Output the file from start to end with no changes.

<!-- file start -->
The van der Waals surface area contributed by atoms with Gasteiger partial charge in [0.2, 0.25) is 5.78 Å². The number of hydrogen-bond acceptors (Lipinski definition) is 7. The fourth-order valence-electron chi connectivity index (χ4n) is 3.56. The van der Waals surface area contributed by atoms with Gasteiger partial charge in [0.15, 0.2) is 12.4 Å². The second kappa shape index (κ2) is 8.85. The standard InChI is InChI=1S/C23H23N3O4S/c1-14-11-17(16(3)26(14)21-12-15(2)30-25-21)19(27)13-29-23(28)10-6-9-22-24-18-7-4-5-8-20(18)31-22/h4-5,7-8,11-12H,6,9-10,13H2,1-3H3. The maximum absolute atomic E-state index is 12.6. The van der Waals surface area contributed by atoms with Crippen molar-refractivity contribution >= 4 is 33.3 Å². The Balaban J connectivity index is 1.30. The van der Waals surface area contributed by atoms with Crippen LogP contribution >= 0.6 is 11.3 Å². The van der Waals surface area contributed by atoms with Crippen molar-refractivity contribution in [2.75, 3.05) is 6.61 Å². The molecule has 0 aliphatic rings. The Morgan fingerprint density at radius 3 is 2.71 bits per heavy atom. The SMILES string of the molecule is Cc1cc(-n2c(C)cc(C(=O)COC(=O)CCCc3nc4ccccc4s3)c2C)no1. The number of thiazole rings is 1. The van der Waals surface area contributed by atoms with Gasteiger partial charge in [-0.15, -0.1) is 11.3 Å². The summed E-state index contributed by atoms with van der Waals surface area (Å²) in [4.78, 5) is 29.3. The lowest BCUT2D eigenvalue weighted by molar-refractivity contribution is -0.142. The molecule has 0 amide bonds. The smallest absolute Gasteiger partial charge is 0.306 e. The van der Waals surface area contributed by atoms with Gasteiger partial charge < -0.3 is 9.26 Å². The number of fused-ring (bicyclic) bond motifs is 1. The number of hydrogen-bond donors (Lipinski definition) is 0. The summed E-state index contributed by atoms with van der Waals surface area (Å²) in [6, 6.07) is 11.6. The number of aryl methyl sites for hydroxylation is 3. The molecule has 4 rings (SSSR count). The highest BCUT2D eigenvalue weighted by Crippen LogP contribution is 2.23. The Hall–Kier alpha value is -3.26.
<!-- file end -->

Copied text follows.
The van der Waals surface area contributed by atoms with Gasteiger partial charge in [0.2, 0.25) is 5.78 Å². The number of hydrogen-bond acceptors (Lipinski definition) is 7. The fourth-order valence-electron chi connectivity index (χ4n) is 3.56. The van der Waals surface area contributed by atoms with Gasteiger partial charge in [0.15, 0.2) is 12.4 Å². The second kappa shape index (κ2) is 8.85. The standard InChI is InChI=1S/C23H23N3O4S/c1-14-11-17(16(3)26(14)21-12-15(2)30-25-21)19(27)13-29-23(28)10-6-9-22-24-18-7-4-5-8-20(18)31-22/h4-5,7-8,11-12H,6,9-10,13H2,1-3H3. The maximum absolute atomic E-state index is 12.6. The van der Waals surface area contributed by atoms with Crippen molar-refractivity contribution >= 4 is 33.3 Å². The Balaban J connectivity index is 1.30. The van der Waals surface area contributed by atoms with Crippen LogP contribution >= 0.6 is 11.3 Å². The van der Waals surface area contributed by atoms with Crippen molar-refractivity contribution in [2.75, 3.05) is 6.61 Å². The molecule has 0 aliphatic rings. The Morgan fingerprint density at radius 3 is 2.71 bits per heavy atom. The SMILES string of the molecule is Cc1cc(-n2c(C)cc(C(=O)COC(=O)CCCc3nc4ccccc4s3)c2C)no1. The number of thiazole rings is 1. The van der Waals surface area contributed by atoms with Gasteiger partial charge in [-0.15, -0.1) is 11.3 Å². The summed E-state index contributed by atoms with van der Waals surface area (Å²) in [4.78, 5) is 29.3. The lowest BCUT2D eigenvalue weighted by molar-refractivity contribution is -0.142. The molecule has 0 amide bonds. The smallest absolute Gasteiger partial charge is 0.306 e. The van der Waals surface area contributed by atoms with Gasteiger partial charge < -0.3 is 9.26 Å². The number of fused-ring (bicyclic) bond motifs is 1. The number of hydrogen-bond donors (Lipinski definition) is 0. The summed E-state index contributed by atoms with van der Waals surface area (Å²) in [6, 6.07) is 11.6. The number of aryl methyl sites for hydroxylation is 3. The molecule has 4 rings (SSSR count). The highest BCUT2D eigenvalue weighted by Crippen LogP contribution is 2.23. The Hall–Kier alpha value is -3.26.